sod farms was 2,410, with 78 percent full time. The numbers of employees per firm averaged 22.5 for
nurseries and 25 for sod farms.









Table 4.8. Marketing practices and sales of Florida nurseries, 2000


Practice


Personal selling, telephone or visit
Commissioned salespersons
Printed advertising media
Trade shows
Promotions such as price discounts
Trade magazine advertising
Participation in civic events and
charitable contributions
Direct mail advertising
Computer website
Radio or television advertising
Other
None
Total


Number Percent Percent Estimated
Firms Firms Sales Total Sales
($million)
323 48% 42% 737
53 8% 11% 198
130 20% 8% 131
174 26% 7% 129
124 19% 6% 106
178 27% 5% 93
250 37% 4% 75


21%
20%
4%
18%
8%


4%
2%
1%
8%
na
100%


74
43
11
148
na
1.745


Production Area Managed
Production area managed by Florida plant producers is summarized in Table 4.9. Total
production area was estimated at nearly 200,000 acres, including 70,304 acres (41%) for nurseries,
80,347 acres (47%) for sod farms, and 22,010 acres (13%) for cut flower and cut cultivated greens
production. The nursery production area was comprised of 22,853 acres (33%) in-ground field
production of woody ornamentals, 28,501 acres (41%) for open container production, 18,950 acres
(27%) for greenhouses and shadehouses.


Table 4.9. Production area managed by Florida growers, 2000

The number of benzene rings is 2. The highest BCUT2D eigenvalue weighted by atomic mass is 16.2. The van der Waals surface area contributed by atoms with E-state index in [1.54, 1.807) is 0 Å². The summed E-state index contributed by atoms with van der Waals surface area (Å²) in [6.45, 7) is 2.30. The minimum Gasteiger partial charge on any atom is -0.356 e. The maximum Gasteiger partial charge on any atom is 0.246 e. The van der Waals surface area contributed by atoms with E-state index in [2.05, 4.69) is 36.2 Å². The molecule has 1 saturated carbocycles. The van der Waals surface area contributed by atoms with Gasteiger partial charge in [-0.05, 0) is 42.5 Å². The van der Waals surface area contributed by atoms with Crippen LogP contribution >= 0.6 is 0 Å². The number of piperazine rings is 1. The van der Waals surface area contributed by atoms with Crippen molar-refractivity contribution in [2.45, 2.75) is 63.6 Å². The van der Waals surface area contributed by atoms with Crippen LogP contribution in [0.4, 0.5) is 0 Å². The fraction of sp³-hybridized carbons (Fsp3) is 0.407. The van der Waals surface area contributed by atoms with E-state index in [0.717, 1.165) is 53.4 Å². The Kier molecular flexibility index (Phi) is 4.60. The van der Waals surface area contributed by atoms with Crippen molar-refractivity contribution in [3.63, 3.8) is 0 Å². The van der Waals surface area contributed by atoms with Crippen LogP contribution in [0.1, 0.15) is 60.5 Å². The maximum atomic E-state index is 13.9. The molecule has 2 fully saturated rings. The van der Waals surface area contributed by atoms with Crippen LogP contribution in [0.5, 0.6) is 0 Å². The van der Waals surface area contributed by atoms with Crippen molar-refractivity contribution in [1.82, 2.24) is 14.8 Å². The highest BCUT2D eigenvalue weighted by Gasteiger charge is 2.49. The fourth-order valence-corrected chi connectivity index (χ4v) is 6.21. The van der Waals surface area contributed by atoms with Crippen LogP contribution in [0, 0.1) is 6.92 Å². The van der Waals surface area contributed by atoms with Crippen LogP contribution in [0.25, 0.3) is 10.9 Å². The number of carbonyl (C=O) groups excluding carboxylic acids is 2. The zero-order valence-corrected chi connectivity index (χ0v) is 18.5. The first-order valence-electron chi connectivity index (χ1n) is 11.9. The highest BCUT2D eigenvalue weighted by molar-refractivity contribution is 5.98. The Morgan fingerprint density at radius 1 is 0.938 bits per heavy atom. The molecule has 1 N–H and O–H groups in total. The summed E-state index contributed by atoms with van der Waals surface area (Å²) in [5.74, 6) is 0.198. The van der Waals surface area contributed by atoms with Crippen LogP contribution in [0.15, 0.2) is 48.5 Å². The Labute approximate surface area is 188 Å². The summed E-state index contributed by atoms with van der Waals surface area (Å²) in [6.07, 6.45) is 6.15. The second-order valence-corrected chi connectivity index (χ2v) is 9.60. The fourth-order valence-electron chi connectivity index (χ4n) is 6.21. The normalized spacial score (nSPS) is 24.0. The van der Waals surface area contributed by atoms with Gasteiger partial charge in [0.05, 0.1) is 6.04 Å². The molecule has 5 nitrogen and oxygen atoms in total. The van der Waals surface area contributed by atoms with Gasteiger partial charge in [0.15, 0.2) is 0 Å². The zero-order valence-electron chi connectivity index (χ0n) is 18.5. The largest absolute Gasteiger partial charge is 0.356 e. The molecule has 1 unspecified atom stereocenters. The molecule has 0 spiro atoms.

Type of Production Area Respondents Average Standard
Reporting Per Firm Error
(acres) (acres)


Percent of
Nursery
Production
Area


Estimated
Total Area
(acres)


Nurseries 587 37.4 5.8 40.7% 70,304
Field 239 36% 29.9 5.1 13.2% 22,853
Open container 405 61% 22.0 3.6 16.5% 28,501
Greenhouse/shadehouse 321 48% 18.4 4.9 11.0% 18,950
Sod farms 60 857.0 152.0 46.5% 80,347
Cut flowers & cultivated greens** 12.7% 22,010
Total All Producers 647 100% 172,661
Source: USDA/NASS


Employment
Employment by Florida nurseries and sod farms is summarized in Table 4.10. Total direct
employment in nurseries was estimated at 35,622, with 77 percent as full time. Direct employment by
sod farms was 2,410, with 78 percent full time. The numbers of employees per firm averaged 22.5 for
nurseries and 25 for sod farms.








Table 4.10. Employment by Florida nurseries and sod
farms, 2000
Nurseries Sod Farms
Number Respondents
Full-time 646 60
Part-time 353 16
Average Per Firm (jobs) 22.5 25.0
Full-time 14.6 20.0
Part-time 7.9 5.0
Estimated Total (jobs) 35,622 2,410
Full-time 27,463 1,889
Part-time 8,159 521
Share Full time 77.1% 78.4%


Economic Impacts
Total economic impacts of the plant production sector of the Florida horticulture industry are
summarized in Table 4.11. Total output impacts were estimated at $3.48 billion (Bn), including
$2.25Bn in direct impacts of industry sales, plus $179 million (Mn) in indirect activity associated with
inputs purchased from allied suppliers, and $1.05Bn in consumer spending by industry employees.